They are replacing / renovating pieces of the terracotta facade ...
They are replacing / renovating pieces of the terracotta facade ...
^ How will they make it match? Terra-cotta on Woolworth gets its whitish shade not from paint but from a glazed finish, like pottery. Doesn't that need to be factory-applied before the piece is even shipped?
Not sure, but I think those dark areas are where the outer skin has been removed.
Only the crown , which is not copper, is painted.
Facade Maintenance Design, PC
233 Broadway - WOOLWORTH BUILDING
The Witkoff Group (Owner)
New York City
Since 1987, FMD professionals have been responsible for exterior condition surveys as well as the identification and analysis of all conditions affecting deterioration of this famous New York landmark. Such surveys have been undertaken from the ground, from the roofs, and from various scaffolding, and have led to the preparation of necessary construction documents for all on-going restoration work.
Throughout this period, the FMD Team has coordinated all bidding and filing processes, site meetings with owners and contractors, and has performed periodic visits to the site throughout the construction phases. FMD Team professionals have handled necessary replacement of original deteriorated terra cotta cladding and ornament with new cast concrete and GFRC panels to match as closely as possible the original building appearance.
Restoration has included stabilization pinning of original terra cotta cladding, in place whereverpossible, re-setting of original terra cotta stones, re-pointing of mortar joints, patching of original terra cotta glaze material and repair and replacement of corroded structural steel as required, in addition to the repair and replacement of copper and bituminous roofing wherever necessary. FMD also designed unique flashing and anchorage details and restored missing ornamentation and color schemes.
Unique Historic Structure:
A Local and National landmark structure, The Woolworth Building was designed by architect Cass Gilbert and was the tallest building in the world at the time of its completion in 1913. FMD has been the professional of record for all exterior work since 1987, including continuous, on-going restoration and preservation assignments.
© 2005 FMD All Rights Reserved
If I heard right, the WWB i one of teh early ones that used Terra Cottia with steel. I forget whether it was teh steel meshing for formwork, or the steel of the building (I just remember "steel" being mentioned).
The basic nature of the terra cotta does not interact well with steel, causing corrosion. I believe the biggest problem was with things like anchor points. When these needed to be replaced, they used concrete, which they matched in color.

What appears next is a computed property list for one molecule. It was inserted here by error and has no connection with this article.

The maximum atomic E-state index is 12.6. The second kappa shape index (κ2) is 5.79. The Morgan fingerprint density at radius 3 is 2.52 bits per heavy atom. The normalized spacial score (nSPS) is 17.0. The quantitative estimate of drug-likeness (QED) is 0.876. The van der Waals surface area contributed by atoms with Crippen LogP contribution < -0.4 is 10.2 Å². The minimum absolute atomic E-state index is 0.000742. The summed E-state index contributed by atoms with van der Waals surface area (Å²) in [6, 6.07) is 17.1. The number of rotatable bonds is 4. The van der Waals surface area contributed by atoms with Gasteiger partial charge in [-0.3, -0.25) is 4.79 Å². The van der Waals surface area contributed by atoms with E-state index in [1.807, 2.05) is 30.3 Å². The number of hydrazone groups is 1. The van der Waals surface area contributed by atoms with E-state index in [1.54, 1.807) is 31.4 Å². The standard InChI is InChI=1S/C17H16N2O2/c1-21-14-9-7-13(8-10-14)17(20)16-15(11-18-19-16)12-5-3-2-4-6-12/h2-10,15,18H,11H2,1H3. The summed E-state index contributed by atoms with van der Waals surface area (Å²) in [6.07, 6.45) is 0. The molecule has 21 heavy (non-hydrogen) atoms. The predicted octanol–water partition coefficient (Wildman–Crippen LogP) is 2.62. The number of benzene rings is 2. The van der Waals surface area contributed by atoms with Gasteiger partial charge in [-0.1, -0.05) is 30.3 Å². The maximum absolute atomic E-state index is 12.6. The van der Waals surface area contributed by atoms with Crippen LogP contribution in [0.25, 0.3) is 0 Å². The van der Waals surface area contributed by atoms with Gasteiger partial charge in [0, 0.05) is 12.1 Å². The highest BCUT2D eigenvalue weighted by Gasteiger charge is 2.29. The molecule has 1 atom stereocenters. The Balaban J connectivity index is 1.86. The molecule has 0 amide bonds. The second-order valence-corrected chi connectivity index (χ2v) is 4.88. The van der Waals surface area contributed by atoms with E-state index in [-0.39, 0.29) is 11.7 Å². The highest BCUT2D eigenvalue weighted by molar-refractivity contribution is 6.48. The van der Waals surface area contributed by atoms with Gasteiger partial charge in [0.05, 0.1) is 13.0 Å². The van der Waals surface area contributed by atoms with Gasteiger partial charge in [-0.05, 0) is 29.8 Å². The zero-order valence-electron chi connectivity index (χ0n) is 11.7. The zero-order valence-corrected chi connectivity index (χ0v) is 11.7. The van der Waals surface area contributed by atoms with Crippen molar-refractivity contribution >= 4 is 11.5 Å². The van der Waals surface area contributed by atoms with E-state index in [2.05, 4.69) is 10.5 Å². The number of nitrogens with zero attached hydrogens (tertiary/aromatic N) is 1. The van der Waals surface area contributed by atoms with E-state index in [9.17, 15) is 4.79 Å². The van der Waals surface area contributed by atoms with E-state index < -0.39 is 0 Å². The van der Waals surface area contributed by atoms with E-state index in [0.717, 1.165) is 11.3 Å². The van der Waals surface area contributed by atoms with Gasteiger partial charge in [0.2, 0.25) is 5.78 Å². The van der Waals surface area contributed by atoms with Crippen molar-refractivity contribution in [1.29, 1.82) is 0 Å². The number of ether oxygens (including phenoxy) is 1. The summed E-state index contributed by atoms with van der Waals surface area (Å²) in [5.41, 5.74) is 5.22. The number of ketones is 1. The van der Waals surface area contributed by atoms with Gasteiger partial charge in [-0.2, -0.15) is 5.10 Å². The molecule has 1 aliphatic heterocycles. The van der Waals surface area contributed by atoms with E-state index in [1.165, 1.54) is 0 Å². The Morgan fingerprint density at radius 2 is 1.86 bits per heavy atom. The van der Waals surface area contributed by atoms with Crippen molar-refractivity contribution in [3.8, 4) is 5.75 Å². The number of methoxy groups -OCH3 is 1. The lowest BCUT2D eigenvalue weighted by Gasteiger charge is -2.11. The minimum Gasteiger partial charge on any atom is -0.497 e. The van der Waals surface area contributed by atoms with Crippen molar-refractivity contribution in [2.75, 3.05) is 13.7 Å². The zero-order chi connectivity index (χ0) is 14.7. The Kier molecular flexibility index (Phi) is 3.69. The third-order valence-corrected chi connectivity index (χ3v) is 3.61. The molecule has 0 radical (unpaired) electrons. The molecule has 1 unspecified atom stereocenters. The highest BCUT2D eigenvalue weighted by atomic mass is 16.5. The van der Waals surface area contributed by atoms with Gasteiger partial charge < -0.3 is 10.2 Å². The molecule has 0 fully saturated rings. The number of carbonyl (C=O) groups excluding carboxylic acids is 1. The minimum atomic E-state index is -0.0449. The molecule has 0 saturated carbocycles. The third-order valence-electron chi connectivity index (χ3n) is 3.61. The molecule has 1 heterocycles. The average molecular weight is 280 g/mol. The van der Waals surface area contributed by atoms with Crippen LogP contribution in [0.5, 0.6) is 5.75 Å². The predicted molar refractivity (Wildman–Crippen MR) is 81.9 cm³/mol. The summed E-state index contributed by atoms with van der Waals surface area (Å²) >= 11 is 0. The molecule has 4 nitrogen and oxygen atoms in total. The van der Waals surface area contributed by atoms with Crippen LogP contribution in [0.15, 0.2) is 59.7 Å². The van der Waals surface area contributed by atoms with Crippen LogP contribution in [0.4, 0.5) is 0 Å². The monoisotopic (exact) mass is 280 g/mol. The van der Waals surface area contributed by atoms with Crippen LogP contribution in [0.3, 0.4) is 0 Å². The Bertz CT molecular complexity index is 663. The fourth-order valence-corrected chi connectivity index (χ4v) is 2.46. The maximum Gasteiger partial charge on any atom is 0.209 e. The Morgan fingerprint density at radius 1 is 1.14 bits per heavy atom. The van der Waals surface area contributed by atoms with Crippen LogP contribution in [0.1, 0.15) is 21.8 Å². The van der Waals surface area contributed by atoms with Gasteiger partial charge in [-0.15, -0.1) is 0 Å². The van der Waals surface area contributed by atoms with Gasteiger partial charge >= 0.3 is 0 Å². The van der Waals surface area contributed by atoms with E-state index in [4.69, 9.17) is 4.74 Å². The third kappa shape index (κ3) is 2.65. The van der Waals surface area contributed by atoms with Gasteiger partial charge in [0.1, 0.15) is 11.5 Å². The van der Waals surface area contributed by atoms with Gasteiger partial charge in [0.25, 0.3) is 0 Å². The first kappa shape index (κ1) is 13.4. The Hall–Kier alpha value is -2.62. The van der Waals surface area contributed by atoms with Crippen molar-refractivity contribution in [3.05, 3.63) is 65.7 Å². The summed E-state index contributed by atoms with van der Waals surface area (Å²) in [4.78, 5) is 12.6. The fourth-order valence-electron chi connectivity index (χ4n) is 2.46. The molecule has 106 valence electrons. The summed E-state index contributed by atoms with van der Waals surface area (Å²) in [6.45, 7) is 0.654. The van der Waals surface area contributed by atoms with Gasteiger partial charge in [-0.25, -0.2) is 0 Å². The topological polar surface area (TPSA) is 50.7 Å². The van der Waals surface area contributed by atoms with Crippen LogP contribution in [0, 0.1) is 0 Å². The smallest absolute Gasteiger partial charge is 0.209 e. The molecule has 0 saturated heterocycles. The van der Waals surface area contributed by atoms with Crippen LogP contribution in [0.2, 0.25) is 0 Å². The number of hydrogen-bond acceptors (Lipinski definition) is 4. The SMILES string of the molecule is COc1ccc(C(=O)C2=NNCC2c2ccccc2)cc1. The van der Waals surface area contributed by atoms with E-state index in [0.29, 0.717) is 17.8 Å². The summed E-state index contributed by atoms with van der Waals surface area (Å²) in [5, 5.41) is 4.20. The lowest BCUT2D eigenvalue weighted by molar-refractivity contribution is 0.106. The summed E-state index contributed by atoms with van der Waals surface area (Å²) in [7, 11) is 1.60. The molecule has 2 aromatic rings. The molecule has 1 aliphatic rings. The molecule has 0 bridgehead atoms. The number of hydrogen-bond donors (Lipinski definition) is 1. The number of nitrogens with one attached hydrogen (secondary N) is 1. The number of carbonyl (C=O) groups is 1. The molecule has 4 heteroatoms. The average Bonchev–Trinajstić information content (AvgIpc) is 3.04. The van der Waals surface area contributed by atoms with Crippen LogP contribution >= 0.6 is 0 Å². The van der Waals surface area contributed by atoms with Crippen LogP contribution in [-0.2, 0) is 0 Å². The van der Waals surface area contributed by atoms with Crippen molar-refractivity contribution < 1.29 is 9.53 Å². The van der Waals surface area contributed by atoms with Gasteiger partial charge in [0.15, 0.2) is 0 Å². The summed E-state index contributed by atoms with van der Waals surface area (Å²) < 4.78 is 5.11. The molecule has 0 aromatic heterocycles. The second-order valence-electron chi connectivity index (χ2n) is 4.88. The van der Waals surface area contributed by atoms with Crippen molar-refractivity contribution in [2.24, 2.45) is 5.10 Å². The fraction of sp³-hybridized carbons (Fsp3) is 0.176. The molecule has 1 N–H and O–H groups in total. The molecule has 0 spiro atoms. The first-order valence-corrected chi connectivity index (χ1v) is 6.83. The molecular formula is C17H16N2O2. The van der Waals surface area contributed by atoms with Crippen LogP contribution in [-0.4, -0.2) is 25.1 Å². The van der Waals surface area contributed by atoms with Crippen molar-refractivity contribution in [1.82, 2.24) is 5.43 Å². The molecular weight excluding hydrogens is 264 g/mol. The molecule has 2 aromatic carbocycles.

But the only problem with concrete is its porosity. When it rains, it soaks up a bit of water and changes color. All those dark spots? That's concrete patchwork.
I do not hav ethe solid information on this, so you may want to look it up to verify/tighten up my explanation. I am only offering what I have heard from word-of-mouth in the biz....
Dark Spots Mar an Aging, Yet Exquisite, Face
Tina Fineberg for The New York Times
It Didn't Age Well The splotchy look of the Woolworth Building, at Broadway and Park Place, comes
from the dirt absorbed by precast concrete blocks that replaced the original terra cotta in the 1970s.
By CHRISTOPHER GRAY
September 9, 2007
Streetscapes | Woolworth Building
It's like a fungus that runs up and down the tower of the Woolworth Building, at Broadway and Park Place. From every angle the cream-colored surface has dirty, discolored patches, the unanticipated consequences of a major restoration project three decades ago.
Frank Woolworth began accumulating his 5-and-10-cent store fortune in 1879, and by 1886 he opened a headquarters in New York City. He was a multimillionaire by 1900, when he built a lacy Gothic-style limestone house at Fifth Avenue and 80th Street, a building demolished in the 1920s.
It was designed by Charles P. H. Gilbert, a mansion specialist who worked up and down the avenue. He also designed the main building of the Jewish Museum, at 92nd Street.
In 1911, Woolworth announced plans for the tallest building in the world, to be constructed on Broadway between Park Place and Barclay Street. Like his house, Woolworth’s new building was to be neo-Gothic and designed by a Gilbert — in this case, Cass Gilbert, who was not related to Charles but was instead an aggressive out-of-towner who had elbowed his way into New York City architecture.